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As the Chauvin trial continues, the US must reinvent public safety

As the Chauvin trial continues, the US must reinvent public safety
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On the third day of Minneapolis police officer Derek Chauvin’s murder trial for the killing of George Floyd, the city council of Ithaca, NY, unanimously embraced a dramatic proposal to reimagine public safety. The plan will replace the city’s police department with a civilian-led department of public safety that would be staffed equally by armed officers and unarmed social workers. 

The timing was coincidental, but I do not believe the outcome was. 

Floyd’s killing, caught on video by a courageous bystander, reinvigorated a movement for more justice and accountability in law enforcement. Enraging and heartbreaking testimony in the trial has once again made the need for systemic change painfully clear. That is true even in places like Ithaca, where last year saw protests against incidents of racism and brutality involving local police and Black residents. 

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Change is coming. Last year’s massive street protests were the most visible sign of the renewed multiracial, multigenerational movement for criminal justice reform, but they were not the only action taking place. 

Activists and public officials have been talking with law enforcement, community leaders and scholars to move beyond protests and develop new policies to make policing more just and accountable. In New York, Gov. Andrew CuomoAndrew CuomoMorgan Stanley CEO urges workers to return to office: 'If you want to get paid New York rates, you work in New York' The Hill's Morning Report - Dems to go-it-alone on infrastructure as bipartisan plan falters Puerto Rico's former governor stages a comeback MORE issued an executive order requiring municipalities with police departments to submit proposals for reform.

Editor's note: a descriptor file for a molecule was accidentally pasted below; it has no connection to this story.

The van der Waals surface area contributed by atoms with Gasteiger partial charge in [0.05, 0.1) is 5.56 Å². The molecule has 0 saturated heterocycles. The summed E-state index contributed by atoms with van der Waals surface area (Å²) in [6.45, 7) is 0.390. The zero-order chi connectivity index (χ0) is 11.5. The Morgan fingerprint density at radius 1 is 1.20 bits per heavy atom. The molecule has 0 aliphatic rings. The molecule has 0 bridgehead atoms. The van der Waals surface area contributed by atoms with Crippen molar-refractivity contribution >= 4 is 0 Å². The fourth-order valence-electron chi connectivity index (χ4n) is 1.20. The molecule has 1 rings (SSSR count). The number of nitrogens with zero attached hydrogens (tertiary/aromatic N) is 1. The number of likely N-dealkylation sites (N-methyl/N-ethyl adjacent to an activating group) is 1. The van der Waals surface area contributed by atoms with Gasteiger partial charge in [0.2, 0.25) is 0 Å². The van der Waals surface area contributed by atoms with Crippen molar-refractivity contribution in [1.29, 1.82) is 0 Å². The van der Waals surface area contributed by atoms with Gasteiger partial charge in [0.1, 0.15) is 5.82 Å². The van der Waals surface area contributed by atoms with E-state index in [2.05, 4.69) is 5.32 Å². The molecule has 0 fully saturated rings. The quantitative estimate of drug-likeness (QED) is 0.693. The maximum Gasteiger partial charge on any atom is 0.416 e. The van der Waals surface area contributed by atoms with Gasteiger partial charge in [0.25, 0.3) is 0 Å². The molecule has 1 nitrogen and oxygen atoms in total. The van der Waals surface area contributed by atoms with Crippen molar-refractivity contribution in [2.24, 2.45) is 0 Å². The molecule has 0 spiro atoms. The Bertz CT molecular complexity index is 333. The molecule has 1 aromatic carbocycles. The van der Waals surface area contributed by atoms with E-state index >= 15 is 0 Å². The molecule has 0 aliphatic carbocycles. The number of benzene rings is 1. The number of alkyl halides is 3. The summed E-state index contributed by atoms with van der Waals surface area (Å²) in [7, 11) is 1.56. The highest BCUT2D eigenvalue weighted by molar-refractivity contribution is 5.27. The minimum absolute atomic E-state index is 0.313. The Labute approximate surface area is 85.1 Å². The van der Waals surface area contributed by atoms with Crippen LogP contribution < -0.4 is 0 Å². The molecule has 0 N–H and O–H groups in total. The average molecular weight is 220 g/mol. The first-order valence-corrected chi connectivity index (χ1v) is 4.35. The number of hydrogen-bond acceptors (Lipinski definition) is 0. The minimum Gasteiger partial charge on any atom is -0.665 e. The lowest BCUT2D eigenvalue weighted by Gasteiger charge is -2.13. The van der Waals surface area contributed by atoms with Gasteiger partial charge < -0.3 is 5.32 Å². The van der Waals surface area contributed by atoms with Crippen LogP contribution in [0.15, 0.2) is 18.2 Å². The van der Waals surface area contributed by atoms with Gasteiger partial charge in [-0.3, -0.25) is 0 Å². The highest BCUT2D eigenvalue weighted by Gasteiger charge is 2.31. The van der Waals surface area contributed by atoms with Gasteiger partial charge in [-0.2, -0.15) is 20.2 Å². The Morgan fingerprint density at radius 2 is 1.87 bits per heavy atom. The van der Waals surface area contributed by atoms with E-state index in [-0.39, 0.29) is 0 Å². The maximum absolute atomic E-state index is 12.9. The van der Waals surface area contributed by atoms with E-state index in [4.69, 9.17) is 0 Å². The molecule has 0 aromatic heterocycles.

Ithaca Mayor Svante Myrick and Tompkins County Administrator Jason Molino led a creative, collaborative process in partnership with the Center for Policing Equity. They released their report and wide-ranging recommendations — including the creation of a new public safety department — in February. 

People don’t normally think of a 100-page policy report with 19 policy recommendations as something exciting. This proposal is exciting. It is an outside-the-box approach to improving transparency, accountability and public safety. And now it will move toward implementation. 

The Ithaca vote created a task force that is charged with designing the new department and coming up with a plan to implement the rest of the recommendations. There are many more hours of consultation and collaboration ahead to hammer out the details. 

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Of course, there is and there will be political resistance.   

Police violence has often been defended, justified, and excused with a false narrative that public safety and police accountability are somehow incompatible — that making policing more just will inevitably make communities less safe. The day after Ithaca adopted the new public safety plan, Republican state senators followed that worn-out script in a highly partisan press conference

Across the country, young elected officials like Myrick are rejecting that false tradeoff and are intent on building a public safety system that works for all of us. “Together we can challenge systemic bias in policing and make Ithaca safer for everyone,” he says. 

Ithaca is lighting a path for public officials across the country. Change is needed. Change is possible. It requires creative thinking, community collaboration, and political courage. 

And it will take energetic public involvement to shape new policies and support the public officials who are willing to take the heat in order to make progress possible. 

 Let’s work together to make it happen.  

Ben Jealous is currently president of People For the American Way in Washington, DC, and is the former national president & CEO of the NAACP. He is also a visiting Scholar at the Annenberg School for Communication at the University of Pennsylvania.